Management guidance and procedures

Recognition of abuse

It is recognised that some members of the University will have only slight contact with children at work and consequently may not be in a position to recognise abuse. (See Procedure Appendix 1 for definitions of abuse).

The recognition of abuse is not always easy and the University acknowledges that members of staff may not be experienced in this area and will not easily know whether or not abuse is taking place. Indeed, it is not the place of University members to make such a judgement, but it is their responsibility to act on any concerns in order to safeguard the welfare of the child.

Dealing with a disclosure

The following procedure should be adhered to if any person has concerns about the safety of a child or if a disclosure is made, particularly if a child or another adult says something or acts in such a way that abuse is suspected.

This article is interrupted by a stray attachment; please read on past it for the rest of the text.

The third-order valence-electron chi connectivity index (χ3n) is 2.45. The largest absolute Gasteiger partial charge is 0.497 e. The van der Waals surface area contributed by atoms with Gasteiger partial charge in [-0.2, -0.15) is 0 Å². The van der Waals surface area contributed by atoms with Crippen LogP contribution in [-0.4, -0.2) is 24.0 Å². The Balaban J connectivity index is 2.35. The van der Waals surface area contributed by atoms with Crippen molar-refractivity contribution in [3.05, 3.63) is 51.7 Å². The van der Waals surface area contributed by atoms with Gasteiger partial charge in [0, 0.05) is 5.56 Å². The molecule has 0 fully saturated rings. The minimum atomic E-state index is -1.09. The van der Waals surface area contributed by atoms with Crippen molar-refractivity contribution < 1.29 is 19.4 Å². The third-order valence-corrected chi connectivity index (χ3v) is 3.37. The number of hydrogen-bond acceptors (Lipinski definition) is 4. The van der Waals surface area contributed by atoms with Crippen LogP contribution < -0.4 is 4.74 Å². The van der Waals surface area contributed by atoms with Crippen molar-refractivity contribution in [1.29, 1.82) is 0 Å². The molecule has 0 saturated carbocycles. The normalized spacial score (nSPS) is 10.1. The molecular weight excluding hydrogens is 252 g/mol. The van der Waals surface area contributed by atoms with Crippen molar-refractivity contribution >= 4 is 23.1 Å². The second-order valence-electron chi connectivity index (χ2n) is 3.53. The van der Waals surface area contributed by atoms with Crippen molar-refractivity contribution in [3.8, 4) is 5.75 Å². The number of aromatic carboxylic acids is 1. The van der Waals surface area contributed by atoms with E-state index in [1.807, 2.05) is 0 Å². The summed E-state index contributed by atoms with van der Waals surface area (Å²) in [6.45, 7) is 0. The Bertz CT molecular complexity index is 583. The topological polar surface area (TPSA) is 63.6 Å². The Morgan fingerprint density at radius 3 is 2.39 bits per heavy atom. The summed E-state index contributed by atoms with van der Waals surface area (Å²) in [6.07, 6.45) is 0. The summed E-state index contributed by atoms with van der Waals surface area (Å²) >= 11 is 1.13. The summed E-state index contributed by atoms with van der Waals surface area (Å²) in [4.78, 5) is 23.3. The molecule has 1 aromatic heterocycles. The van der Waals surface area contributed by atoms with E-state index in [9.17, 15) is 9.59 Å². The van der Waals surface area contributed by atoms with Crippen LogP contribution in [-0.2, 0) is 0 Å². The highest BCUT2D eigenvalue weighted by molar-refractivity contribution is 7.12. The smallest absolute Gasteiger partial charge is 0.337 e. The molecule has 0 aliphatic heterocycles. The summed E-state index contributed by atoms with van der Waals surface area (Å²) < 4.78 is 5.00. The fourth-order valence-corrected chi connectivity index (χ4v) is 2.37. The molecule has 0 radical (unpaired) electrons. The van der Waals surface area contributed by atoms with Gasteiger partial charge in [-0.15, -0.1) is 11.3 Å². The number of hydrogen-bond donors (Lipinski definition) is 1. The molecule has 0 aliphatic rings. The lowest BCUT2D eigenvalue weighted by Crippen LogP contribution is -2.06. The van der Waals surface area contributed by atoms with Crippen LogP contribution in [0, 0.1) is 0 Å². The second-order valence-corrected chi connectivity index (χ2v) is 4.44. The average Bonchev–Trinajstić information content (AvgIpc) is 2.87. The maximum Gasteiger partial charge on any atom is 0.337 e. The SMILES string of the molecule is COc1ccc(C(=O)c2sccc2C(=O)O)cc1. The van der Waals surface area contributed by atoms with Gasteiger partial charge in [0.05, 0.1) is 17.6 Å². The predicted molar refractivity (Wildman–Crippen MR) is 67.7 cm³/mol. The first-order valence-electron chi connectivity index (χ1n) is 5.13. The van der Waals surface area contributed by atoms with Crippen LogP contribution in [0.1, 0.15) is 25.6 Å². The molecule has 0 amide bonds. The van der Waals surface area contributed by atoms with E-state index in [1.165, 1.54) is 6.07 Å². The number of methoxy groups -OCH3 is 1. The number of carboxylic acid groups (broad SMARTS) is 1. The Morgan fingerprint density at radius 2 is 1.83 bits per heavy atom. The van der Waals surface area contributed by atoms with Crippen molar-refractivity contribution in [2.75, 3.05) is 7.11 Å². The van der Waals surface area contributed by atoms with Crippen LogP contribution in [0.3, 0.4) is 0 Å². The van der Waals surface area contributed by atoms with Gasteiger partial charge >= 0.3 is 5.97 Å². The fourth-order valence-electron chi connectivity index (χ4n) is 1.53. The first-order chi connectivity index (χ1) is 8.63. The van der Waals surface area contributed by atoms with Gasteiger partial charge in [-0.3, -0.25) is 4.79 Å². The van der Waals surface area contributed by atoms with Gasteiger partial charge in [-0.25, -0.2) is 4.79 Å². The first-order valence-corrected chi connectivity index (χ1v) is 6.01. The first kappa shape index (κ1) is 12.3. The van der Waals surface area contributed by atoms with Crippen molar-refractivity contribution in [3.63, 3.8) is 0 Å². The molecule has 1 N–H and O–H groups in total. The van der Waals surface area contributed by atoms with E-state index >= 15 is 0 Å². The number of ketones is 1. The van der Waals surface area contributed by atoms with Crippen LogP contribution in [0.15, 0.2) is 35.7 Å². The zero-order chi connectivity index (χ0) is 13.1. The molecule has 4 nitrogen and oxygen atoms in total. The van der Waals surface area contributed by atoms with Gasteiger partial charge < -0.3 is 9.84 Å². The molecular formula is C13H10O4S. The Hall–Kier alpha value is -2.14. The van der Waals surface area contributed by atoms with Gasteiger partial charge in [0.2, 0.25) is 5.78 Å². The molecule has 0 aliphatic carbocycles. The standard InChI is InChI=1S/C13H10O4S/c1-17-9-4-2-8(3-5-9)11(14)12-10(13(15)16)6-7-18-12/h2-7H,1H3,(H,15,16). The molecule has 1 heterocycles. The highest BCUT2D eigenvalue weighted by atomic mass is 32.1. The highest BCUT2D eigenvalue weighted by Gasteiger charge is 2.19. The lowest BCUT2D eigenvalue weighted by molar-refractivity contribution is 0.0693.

Remember that those who abuse children can be of any age (even other children), gender, ethnic background or class and it is important not to allow personal preconceptions about people to prevent appropriate action taking place.

Therefore the following advice and guidance is given:

  • React calmly
  • Reassure the child it is OK for them to talk to you
  • Do not promise confidentiality, but explain that it may be necessary to consult/share information with another colleague to (for example) protect them from further harm.
  • Keep questions to a minimum. If necessary, ask open and/or non-leading questions, e.g. is there anything else you want to say? ‘Can you tell me more about that?’
  • On an Incident Report Form, make a full record of what has been said/observed/heard (within 24 hours of disclosure). Use the child’s language where possible. Include the date, time and place the disclosure was made.
  • Refer the incident to your Designated Safeguarding Officer (DSO) as soon as possible and do not tell any other adults or children about it. Ensure that the relevant DSO receives your Incident Report Form. (Any information regarding child protection issues will be stored in a secure place and there will be limited access to this by the DSO).

Please note: